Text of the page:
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Cyclists wearing helmets on a street in Melbourne, during a climate protest event

Australia was the first country to make wearing bicycle helmets mandatory. The majority of early statistical data regarding the effectiveness of bicycle helmets originated from Australia.[1] Their efficacy is still a matter of debate.

Between 1990 and 1992, Australian states and territories introduced various laws mandating that cyclists wear bicycle helmets while riding after a campaign by various groups including the Royal Australasian College of Surgeons (RACS).[2]

History: lead-up to the lawsEdit

Modern varieties of bicycle helmet first became commercially available from 1975.[3] Industry helmet standards were developed from the 1970s[4] and are still under development.[5][6]

In 1985, the House of Representatives Standing Committee on Transport Safety recommended that cooperation of states and territories should be sought to "review the benefits of bicycle helmet wearing ... and unless there are persuasive arguments to the contrary introduce compulsory wearing of helmets by cyclists on roads and other public places". A federal parliament committee was set up in 1985.[7]

A 1986 report on child cyclist injuries from Redcliffe Hospital, Brisbane, detailed 93% of cases were not life-threatening and from 18 admissions, they included nine with minor head injury for overnight observation.[8] In 1987 a report based on Brisbane hospitals detailed a majority of children aged five to seven years were in favour of wearing helmets, whereas older children were opposed.[9]

In 1987 the Victorian Parliamentary Road Safety Committee tabled a report in the Parliament of Victoria which included a recommendation for mandatory wearing of helmets. The terms of reference for the inquiry related to child pedestrians and child cyclists and to report on 'the use of safety helmets by child cyclists'.[10]

By 1989, just before the government decided to introduce compulsory wearing of bicycle helmets, an officially-commissioned survey showed that public support for it was 92% for children and 83% for all riders.[11] Opposition was fragmented and ineffective; no major cycling groups opposed the law in public.[12]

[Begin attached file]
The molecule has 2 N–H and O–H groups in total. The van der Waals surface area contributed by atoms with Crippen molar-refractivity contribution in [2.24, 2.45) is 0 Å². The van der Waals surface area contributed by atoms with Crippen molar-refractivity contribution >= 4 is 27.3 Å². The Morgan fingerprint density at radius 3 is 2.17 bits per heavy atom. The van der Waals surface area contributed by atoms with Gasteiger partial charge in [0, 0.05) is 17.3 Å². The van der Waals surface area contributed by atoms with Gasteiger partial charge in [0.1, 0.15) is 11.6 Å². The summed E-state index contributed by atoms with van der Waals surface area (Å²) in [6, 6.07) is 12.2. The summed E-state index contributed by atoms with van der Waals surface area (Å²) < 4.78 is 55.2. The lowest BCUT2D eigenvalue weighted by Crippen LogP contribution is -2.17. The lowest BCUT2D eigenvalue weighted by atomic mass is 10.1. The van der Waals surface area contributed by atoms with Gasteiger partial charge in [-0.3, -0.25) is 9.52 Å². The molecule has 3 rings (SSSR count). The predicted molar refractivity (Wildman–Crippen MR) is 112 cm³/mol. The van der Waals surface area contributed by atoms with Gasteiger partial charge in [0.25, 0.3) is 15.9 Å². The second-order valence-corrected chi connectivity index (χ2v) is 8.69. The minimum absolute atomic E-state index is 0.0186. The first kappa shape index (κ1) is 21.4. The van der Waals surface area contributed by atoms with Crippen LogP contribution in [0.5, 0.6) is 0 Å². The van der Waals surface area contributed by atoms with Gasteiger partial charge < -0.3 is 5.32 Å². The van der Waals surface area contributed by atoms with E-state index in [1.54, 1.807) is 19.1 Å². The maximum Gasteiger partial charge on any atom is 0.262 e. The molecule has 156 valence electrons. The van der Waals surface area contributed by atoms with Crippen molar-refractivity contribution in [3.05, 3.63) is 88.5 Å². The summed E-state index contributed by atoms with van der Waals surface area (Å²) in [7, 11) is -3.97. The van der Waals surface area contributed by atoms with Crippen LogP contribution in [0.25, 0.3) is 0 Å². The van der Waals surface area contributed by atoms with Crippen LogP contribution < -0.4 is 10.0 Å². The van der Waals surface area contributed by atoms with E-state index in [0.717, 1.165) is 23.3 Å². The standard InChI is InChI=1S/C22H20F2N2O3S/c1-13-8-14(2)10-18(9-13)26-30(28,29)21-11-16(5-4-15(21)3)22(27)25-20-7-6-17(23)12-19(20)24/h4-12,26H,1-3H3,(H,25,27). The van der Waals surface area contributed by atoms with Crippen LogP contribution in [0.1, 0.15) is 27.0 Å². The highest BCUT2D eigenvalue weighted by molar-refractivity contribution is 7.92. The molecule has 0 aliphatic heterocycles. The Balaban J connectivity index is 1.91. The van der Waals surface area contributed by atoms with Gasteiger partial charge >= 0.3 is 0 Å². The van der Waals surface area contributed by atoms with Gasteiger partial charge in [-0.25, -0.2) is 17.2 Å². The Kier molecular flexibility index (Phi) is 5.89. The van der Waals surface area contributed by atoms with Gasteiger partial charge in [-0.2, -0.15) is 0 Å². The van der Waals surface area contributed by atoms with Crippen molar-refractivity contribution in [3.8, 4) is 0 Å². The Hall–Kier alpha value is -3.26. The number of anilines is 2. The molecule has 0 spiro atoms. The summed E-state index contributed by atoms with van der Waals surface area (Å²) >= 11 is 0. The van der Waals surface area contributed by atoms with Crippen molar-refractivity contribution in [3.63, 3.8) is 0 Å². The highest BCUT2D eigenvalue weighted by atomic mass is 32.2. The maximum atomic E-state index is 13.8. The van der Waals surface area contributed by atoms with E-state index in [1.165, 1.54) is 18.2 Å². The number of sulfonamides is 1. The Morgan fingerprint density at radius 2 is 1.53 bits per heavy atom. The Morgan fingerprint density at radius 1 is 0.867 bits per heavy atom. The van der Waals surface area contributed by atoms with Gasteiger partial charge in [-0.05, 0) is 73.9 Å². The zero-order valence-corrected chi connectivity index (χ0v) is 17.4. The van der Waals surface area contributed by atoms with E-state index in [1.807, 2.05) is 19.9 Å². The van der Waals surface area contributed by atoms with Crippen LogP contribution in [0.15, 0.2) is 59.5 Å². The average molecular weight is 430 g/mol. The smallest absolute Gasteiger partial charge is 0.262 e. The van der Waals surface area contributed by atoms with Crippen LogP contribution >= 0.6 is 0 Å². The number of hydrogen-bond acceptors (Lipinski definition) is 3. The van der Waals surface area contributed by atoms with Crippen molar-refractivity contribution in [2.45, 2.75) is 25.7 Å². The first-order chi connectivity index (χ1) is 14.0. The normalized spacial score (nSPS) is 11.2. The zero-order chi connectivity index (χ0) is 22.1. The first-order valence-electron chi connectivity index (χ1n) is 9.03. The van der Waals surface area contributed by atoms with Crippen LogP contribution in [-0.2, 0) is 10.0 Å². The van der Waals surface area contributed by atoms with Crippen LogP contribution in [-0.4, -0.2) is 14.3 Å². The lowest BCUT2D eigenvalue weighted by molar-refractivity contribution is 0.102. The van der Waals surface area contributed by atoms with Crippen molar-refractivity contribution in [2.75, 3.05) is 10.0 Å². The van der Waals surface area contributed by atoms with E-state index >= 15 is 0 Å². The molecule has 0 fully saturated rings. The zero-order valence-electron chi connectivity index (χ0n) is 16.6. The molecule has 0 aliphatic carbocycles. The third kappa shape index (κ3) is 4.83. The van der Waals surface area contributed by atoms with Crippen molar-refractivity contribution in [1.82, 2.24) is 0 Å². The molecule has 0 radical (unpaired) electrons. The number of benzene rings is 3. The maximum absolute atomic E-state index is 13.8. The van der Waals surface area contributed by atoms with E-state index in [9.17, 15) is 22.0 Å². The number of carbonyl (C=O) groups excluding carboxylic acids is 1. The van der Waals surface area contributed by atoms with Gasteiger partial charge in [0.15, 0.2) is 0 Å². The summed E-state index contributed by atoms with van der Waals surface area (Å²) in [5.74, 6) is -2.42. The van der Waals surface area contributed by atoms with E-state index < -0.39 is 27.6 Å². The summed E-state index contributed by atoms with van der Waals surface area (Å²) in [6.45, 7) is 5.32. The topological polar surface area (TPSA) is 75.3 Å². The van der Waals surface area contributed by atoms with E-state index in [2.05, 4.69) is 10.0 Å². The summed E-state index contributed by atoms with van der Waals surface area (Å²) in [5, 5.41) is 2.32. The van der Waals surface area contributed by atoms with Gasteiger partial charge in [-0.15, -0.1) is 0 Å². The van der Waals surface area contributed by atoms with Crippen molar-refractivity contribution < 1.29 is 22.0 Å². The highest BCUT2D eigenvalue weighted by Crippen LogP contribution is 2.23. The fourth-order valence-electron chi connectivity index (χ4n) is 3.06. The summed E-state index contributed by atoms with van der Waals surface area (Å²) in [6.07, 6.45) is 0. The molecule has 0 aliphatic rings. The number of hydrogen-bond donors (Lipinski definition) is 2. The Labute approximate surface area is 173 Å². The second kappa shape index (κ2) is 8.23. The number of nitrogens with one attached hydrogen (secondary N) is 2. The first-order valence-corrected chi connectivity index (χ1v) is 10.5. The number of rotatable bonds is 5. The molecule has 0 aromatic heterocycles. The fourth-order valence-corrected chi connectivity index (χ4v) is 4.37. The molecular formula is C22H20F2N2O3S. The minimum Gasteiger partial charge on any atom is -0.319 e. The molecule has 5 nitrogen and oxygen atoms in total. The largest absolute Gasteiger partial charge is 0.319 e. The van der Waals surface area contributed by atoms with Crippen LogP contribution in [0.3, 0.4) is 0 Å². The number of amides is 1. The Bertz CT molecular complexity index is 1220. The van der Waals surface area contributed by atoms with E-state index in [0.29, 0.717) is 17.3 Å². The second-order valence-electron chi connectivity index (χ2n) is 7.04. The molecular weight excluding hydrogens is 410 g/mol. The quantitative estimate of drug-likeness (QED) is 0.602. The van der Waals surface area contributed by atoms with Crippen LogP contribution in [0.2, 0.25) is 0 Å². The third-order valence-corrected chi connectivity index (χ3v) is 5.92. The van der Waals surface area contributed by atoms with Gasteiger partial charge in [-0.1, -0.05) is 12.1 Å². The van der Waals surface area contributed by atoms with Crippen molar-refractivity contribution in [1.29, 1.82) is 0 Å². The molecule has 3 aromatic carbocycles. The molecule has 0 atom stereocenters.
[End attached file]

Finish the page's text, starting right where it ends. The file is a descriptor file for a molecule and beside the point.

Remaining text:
Introduction of the laws: legal requirementsEdit

In Part 15 of the Australian Road Rules. It specifies that "the rider of a bicycle must wear an approved bicycle helmet securely fitted and fastened on the rider’s head, unless the rider is exempt from wearing a bicycle helmet under another law of this jurisdiction." The rules also require helmet use by certain bicycle passengers.[13] As of June 2013, the legally-required standard for a bicycle helmet is AS/NZS 2063.[14]

Mandatory helmet laws were first introduced in Victoria in July 1990, followed in January 1991 by laws for adult cyclists in New South Wales and all age-groups in Tasmania. In July 1991, New South Wales extended the law's reach to child cyclists. In the same month, laws covering all cyclists were adopted in South Australia and in Queensland, where the law was not enforced until 1 January 1993.[15] In January 1992 helmet laws were introduced in the Northern Territory (NT) and Western Australia and in July 1992 in the Australian Capital Territory.[citation needed]

In the NT since March 1994 there is an exemption for adults cycling along footpaths or on cycle paths.[16] The Queensland government announced in April 2013 that exemptions on religious grounds from mandatory bicycle helmet laws would be granted from 2014.[17]